Sri Lanka must play a more proactive and deliberately non-partisan approach to gaining the moral high ground in its relationship with its major trading partners, and those that are targeted for tourism promotion. While a consistent strategy is needed for global consumption, there is a dire need to look at individual countries and approach them with a plan that applies to that country or if it is the UN, EU, security or a trading bloc then a specific approach tailored to their unique needs.
In order to achieve growth targets, which are of benefit to all in the country, the perception of Sri Lanka in all the countries that matter also need to be raised. It is not sufficient to maintain that China and India offer all the development assistance required, and therefore shut off all previous partners. We must not be blind to the laws of geopolitics, where all nations that we have dealings with have an agenda, and we must be aware of this and play a tune that benefits Sri Lanka, not into the hands of one or the other, by believing their generosity as being selfless.
Our hostility especially expressed at home to the gallery, but no doubt transmitted via the embassies accredited to Colombo, by elected politicians and the implication that all in opposition are Western Stooges or funded by Imperialists, must stop immediately to have a genuinely open discourse of approaching the objectives.
There are domestic disagreements that a thriving democracy has, which must be allowed to be aired internally without fear of retribution. Then our international relations can sideline internal issues and deal with one voice to correct common misconceptions and get back to pragmatic diplomacy of a mature nation. It is regretful that the opposition has to resort to airing our dirty linen in the international arena, but to avoid this, parliament should permit more discourse of grievances and not literally steamroll divergent views, as is done at present.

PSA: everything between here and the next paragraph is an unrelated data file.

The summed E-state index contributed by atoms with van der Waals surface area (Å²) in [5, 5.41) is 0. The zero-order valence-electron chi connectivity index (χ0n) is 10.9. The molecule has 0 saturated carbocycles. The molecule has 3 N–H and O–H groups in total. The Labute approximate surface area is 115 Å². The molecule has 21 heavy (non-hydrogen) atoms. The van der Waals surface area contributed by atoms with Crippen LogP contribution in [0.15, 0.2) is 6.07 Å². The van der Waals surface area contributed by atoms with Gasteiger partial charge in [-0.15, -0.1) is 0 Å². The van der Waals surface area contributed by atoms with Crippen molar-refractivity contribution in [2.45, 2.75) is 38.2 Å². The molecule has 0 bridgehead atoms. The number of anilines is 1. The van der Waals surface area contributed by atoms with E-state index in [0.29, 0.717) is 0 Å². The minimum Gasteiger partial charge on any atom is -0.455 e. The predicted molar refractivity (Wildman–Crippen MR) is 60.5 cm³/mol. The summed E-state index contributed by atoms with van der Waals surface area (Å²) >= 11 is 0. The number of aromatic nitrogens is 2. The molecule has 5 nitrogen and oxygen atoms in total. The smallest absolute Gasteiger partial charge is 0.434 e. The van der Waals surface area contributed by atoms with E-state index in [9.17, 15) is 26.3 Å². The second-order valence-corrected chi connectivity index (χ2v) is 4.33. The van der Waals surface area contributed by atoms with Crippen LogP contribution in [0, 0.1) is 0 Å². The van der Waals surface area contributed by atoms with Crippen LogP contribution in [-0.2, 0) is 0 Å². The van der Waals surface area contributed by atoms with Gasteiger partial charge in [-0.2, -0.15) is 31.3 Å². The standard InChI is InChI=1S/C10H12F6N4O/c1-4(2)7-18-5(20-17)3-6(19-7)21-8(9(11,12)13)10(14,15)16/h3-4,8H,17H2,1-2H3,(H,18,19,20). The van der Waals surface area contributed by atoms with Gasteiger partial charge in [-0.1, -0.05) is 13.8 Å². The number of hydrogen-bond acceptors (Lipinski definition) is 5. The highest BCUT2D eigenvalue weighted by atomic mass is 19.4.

If this is the case INGO’s can be engaged in presenting the facts, the Diaspora can be infiltrated to correct lies that are being spread, Foreign Governments can be constantly informed of the progress in areas like demining, resettlement and livelihood upliftment of displaced persons, and the foreign media asked to be more balanced in their reporting of issues. This will then make strides in countering the false propaganda spread by anti State elements, especially by the die hard LTTE sympathizers still bent on influencing their host countries to take a negative stance.
Finally, a proactive stance of encouraging and hosting important delegations of visitors, tourists and journalists to show them what Sri Lanka is really about will work wonders at changing the current landscape and seascape of this paradise.
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